More than ever, there’s a race between cities for financial and human capital. Businesses, students, tourists and employees increasingly have the freedom to choose where in the world they make their mark. If your city’s not on their map, you won’t get a look in. As a city’s profile becomes ever more important, ‘standing out’ by standing for something is becoming the essential objective for city leaders the world over.
But if the need for developing a city’s brand is understood, how to go about developing a city’s brand continues to be an area for debate. Mistakenly, many people believe that a city’s branding can be solved with little more than a new logo. Google “city positioning” and you’ll find a rogue’s gallery of trite, clichéd icons that attempt, and fail, to encapsulate all the little, intangible things that make a city great.
Don’t get us wrong, brand identity can be tremendously powerful – it’s hard to put a figure on the huge value of ‘I heart NY’ for example – but relying on this alone to deliver city differentiation is somewhat misguided. Identity serves to announce change but it does not deliver change itself.
Look to the commercial world and you’ll find great brands like Apple and Virgin who focus their brand building efforts on experiences. The minimalism of the iPod interface, the commitment of Virgin Atlantic to deliver ‘entertainment in the sky’ through every single touch point. Big or small, it’s the physical things that work hardest to deliver. If I tell you I’m funny you might believe me, if I make you laugh there’ll be no doubt about it.
So if you’ve taken the time to distil a single-minded city strategy, make sure your next steps serve to pour that strategy into every aspect of city life, not just to write it on the label.
By way of example, last year we were engaged by Aarhus, Denmark’s second city, to help them develop their city’s brand. As Greg will have no doubt discussed at some point in this blog, the need to create an idea for the city based on the collective truths of its residents was at the heart of our approach. We interviewed members of the municipality, the university, businesses and citizens alike to get a true flavour of what rational attributes and emotional values might set the city apart.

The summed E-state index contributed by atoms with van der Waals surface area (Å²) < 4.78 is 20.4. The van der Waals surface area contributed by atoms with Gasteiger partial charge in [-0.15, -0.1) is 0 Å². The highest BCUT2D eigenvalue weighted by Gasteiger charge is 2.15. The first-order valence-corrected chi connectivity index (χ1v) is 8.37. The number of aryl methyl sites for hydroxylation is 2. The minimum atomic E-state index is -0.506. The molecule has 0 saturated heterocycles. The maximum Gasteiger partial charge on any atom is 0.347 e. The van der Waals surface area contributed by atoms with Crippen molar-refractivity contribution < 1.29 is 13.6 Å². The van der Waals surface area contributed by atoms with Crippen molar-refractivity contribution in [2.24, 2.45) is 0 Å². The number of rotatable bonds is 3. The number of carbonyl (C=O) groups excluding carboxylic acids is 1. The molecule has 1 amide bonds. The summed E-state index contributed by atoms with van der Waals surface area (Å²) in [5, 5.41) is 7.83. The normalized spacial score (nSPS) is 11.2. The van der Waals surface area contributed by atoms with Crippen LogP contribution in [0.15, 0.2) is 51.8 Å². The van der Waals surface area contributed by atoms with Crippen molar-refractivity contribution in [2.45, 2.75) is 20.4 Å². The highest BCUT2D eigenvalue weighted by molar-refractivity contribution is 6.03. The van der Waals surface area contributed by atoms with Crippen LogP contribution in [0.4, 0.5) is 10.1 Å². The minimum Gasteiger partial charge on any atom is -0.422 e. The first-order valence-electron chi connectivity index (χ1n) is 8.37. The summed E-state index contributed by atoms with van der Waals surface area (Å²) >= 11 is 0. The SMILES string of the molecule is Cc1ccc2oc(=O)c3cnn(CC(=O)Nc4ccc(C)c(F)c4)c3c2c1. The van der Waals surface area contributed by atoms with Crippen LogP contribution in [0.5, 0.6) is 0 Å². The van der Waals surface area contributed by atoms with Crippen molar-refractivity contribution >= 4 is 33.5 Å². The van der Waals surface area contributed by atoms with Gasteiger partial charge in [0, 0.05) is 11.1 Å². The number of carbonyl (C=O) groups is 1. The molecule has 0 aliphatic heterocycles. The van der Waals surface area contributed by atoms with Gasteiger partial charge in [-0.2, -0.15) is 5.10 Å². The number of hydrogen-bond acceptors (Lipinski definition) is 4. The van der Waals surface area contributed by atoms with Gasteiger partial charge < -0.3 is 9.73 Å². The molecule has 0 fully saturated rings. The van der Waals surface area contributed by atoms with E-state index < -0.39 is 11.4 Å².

What came to the surface was a city that held innovation and collaboration at the top of its list of virtues. Now, at this point you’re probably thinking to yourselves that these qualities are hardly the most differentiating, and, if we’d stopped there and made a logo and a tagline about innovation and collaboration, you’d probably be right. But what we did instead was to explain to the city that if they were going to create something differentiating around these qualities, that they’d have to bring them to life in the most physical way possible.
So, as well as the visual identity and a snappy new tagline – “Aarhus. Danish for progress” – we spent the majority of our effort helping them establish a mechanism to activate their positioning. Our premise was simple: if you’re to be known as a hotbed of innovation through collaboration, you’d need to create a vehicle where newcomers, especially businesses, would be able to fast track their immersion into these skillsets. The big activation idea was what we called “the city wide innovation network”. This was effectively an on-boarding system for start-up businesses to give them access to the best of the city. Imagine arriving somewhere to be given accommodation, access to the municipality, access to the university, access to staff, access to experts further up and down the supply chain – with a small army of highly intelligent and creative collaborators meeting you off the plane, suddenly intangible concepts like innovation and collaboration could become unmissable.
In the case of Aarhus, therefore, the role of brand communication was less to announce the brand to the outside world, and more to give confidence to the city’s citizens that they could deliver on their promise, a couple of examples of which we’ve included below.
Activating a brand idea, within a company, is a complex task that requires people from across the organisation to work together in new ways. Put such a task on the scale of a city and you’ve a different league of complexity. But with clarity of purpose, clear leadership, considered processes and, most of all, lots of exemplars of what you want people to do, it’s definitely not impossible. We live in an experience economy where the difference between doing what you say you’re going to do, and merely saying it, is what matters most.
Written by Simon Cotterrell, Co-owner at Goosebumps Brand Consultancy
Top image credit : Photobank gallery